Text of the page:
MT:Indeed, the player will try to understand what happen some years ago with this alien crash. Then he will be asked to resolve the universe mysteries with them.
PT: The Job Masters are an interesting feature in "Planets³." In the huge, open-world environments of "Planets³," will it be difficult to find some of these helpful characters? Are there plans to add more Job Masters in the future
MT: Job Masters are linked to the scenario will not be hard to find as we will “show” the player where to go. But there will be “hidden” Job Masters - players will need to search for them. Adding more Job Master is really something that could happen.
PT: The worlds in "Planets³" are cubes, and I feel like that's going to make gravity an interesting thing to play with - especially at the edges. You also allow vehicles to be made. Now, if I made a fast enough motorcycle and a ramp that was at the right angle, could I make it into orbit? Does Planets³ use orbits?
MT: No, the gravity on edges do not follow any classic gravity rules. You will only switch side, being turned by 90 degrees.
PT: A more serious question about the vehicles - you mostly have them listed as ways to speed up travel. Will it be possible to build a vehicle to assist in digging? A drill or even just some kind of excavator? On that note, will vehicles have weapon mounts?
MT: Yes, we want to implement “digging” vehicles! Vehicles weapons will be for the second opus.
PT: There is a lot of talk [in the Kickstarter] about monsters and bosses and dungeons. Will there be a large variety of enemies in "Planets³?" Can you tell us about one?
MT: Yes, as "Planets³" is a RPG in a vast “world”, there will be a large variety of wildlife’s and enemies. The first “dungeons” will be linked to rats! While progressing in the story, players will encounter some important enemies’ characters, but I will not make any revelation about the story today.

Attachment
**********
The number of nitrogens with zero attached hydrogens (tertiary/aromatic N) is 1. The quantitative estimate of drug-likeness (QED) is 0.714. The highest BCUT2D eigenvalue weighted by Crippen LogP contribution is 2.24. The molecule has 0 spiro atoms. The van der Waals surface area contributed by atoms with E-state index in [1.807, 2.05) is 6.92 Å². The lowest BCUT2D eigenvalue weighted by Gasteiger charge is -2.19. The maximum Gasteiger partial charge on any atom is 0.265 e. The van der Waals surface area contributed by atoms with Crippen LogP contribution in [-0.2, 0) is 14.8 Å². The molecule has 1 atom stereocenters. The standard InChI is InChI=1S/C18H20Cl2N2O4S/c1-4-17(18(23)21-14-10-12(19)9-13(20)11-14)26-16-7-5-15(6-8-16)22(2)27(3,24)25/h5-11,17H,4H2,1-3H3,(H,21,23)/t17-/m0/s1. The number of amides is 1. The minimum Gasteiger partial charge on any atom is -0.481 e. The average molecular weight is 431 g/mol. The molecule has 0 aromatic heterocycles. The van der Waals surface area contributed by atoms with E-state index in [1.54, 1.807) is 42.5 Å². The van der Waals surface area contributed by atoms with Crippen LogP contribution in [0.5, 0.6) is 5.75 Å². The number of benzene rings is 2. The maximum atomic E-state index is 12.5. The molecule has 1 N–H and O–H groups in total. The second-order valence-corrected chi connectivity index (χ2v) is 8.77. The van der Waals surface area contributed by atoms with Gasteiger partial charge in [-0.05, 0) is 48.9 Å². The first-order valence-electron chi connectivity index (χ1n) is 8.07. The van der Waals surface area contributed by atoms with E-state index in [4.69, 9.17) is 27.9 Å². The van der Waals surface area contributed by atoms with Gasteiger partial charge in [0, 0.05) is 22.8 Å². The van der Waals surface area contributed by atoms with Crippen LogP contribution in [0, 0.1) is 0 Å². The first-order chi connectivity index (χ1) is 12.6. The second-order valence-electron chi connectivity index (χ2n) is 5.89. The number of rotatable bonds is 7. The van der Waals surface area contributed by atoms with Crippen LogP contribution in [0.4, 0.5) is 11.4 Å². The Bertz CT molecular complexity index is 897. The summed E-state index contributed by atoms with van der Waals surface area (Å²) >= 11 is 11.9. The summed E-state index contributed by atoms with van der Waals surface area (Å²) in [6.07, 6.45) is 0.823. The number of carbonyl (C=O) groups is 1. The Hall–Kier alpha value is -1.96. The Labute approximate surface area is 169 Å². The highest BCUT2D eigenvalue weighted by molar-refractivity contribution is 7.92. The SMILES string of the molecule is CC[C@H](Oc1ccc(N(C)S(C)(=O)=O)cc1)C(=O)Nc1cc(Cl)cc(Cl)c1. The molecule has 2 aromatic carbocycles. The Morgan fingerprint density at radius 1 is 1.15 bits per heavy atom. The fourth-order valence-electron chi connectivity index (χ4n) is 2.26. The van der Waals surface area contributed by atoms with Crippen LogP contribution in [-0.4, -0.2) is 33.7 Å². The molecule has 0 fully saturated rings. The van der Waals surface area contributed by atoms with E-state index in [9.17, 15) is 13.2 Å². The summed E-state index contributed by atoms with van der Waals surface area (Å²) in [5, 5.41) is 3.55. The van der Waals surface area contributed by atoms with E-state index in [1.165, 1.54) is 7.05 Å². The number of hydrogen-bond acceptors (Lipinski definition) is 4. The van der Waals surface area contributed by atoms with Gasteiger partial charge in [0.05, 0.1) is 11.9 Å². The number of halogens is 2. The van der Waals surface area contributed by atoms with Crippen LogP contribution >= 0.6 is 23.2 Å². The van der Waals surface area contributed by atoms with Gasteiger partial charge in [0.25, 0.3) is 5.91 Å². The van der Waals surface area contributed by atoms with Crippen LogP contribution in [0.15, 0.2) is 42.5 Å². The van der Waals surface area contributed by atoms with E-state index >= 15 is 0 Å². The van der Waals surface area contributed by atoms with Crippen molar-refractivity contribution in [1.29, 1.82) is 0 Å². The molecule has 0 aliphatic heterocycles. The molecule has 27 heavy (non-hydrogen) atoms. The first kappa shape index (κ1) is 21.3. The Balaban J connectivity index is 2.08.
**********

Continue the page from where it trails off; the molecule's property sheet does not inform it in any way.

PT: One last weird question - back on the planet's gravity. If a player were to go to the very center of one of the planet's side, build a platform with a laser pointing straight down, and shoot through to the other side, what would happen if the player then jumped into that hole? Would they shoot through, or would they just hover in the very middle of the world?
MT: I think I see what you mean, but it will not be possible to “go through” the middle of the world.
When I first did this interview, I had a final question asking what would happen to Planets³ if the Kickstarter was unsuccessful - well, as of today and me writing the interview up, the Planets³ campaign cracked through its 250k goal, which means that a future exists for us in which we can build spaceships and travel from cube-world to cube-world and that is just fantastic.
There are still some awesome stretch goals that the campaign could potentially meet over the next two days - playable alien races, space battles, gas planets, PvP modes and planets beyond the solar system (an entire universe). The Cubical Drift team apparently has a lot of great ideas for "Planets³," and those ideas seem worth stretching for.
If you'd like to contribute or learn more about "Planets³," you can find their Kickstarter here, and they are also up on Steam Greenlight, as well (only in concept though). Check it out!